By the time the actual auditions started, over 500 people hoping for their chance at a million dollars had crowded the third floor of the Sheraton. Some people had arrived at 4 a.m., and some poor souls had actually slept in the lobby overnight–and they looked it. People crowded the halls. They lay on the floors in corners. They laughed and told jokes and eyed each other, sizing up the competition.

The first 126 of us were herded into a separate room where we filled out questionnaires stating that we were in no way associated with the television stations that aired or produced Weakest Link, that we had not won on another game show in the last five years, and that we had not imbibed alcohol or drugs in the previous 24 hours (well, I decided to take my chances anyway).

The demographics of the room leaned very heavily toward white males, and after that came a smaller number of white females, a scattering of less than five black females, and if memory serves me correctly only one black male–the president of the UNC-Chapel Hill student body. The room had more than its share of RTP types who perhaps have lots of time on their hands as a result of recent layoffs. Fort Bragg’s finest were also well-represented by several crop-topped, well-built young men who were eager to supplement meager soldier rations with glittering game show gold.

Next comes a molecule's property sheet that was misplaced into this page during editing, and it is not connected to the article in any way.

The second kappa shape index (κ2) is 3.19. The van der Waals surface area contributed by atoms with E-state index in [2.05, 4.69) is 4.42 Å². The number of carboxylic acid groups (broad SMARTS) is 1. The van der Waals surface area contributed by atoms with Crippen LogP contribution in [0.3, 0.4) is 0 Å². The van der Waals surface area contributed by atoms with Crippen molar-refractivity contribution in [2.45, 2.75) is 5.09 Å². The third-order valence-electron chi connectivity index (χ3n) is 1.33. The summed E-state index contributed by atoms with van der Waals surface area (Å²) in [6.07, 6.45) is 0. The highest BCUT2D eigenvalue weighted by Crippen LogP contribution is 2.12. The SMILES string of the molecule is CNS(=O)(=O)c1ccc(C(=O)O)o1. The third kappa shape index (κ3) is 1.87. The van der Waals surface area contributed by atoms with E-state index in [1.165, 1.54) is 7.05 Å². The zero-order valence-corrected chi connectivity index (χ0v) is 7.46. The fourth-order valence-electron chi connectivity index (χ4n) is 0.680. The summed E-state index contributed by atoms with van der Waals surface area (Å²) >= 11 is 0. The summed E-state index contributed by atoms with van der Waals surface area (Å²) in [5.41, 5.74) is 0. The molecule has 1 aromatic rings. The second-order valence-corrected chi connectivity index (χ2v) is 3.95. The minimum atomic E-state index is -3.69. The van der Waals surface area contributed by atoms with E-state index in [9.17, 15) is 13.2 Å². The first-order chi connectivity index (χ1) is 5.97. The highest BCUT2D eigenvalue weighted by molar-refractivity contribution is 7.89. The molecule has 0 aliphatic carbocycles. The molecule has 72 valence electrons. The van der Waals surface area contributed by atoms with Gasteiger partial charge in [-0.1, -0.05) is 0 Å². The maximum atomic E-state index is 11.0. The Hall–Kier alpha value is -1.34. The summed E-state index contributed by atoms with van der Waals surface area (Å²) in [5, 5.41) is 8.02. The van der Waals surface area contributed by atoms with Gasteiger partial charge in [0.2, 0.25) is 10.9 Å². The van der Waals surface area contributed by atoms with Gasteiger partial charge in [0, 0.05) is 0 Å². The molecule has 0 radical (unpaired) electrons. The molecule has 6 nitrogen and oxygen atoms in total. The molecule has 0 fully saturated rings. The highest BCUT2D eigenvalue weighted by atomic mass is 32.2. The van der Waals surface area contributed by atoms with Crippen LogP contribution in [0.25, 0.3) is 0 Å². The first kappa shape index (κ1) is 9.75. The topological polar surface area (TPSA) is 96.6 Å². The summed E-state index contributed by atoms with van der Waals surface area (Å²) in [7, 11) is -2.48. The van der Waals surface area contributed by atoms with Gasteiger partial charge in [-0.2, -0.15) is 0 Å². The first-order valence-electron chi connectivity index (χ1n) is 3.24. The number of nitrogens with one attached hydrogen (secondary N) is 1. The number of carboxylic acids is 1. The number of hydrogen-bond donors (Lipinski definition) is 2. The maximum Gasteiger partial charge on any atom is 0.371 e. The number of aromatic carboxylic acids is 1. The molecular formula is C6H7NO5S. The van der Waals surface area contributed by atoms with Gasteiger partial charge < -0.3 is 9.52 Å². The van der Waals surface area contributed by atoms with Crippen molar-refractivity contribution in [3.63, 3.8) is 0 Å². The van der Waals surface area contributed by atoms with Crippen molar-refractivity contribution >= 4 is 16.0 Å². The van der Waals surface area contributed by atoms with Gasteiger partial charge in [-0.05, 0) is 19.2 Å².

Each of us was invited to stand, introduce ourselves and tell a little about our lives. We were encouraged to be demonstrative, and the participants took the game show’s representatives at their word. People stood on chairs, some sang, others rapped or told jokes or acted like the Ritalin was just kicking in. One Raleigh arts professional divulged the fact that she had been a stripper on the Alaskan pipeline many years ago and proceeded to shake her shimmy all the way down the aisle–much to the delight of the boys from Fort Bragg. Some would-be contestants showed pictures of their babies or sought extra points for being newlyweds or birthday boys, as if this would in some way mitigate a boring personality. The introductions lasted forever. Grapes turned into raisins while we waited for everyone to strut their stuff.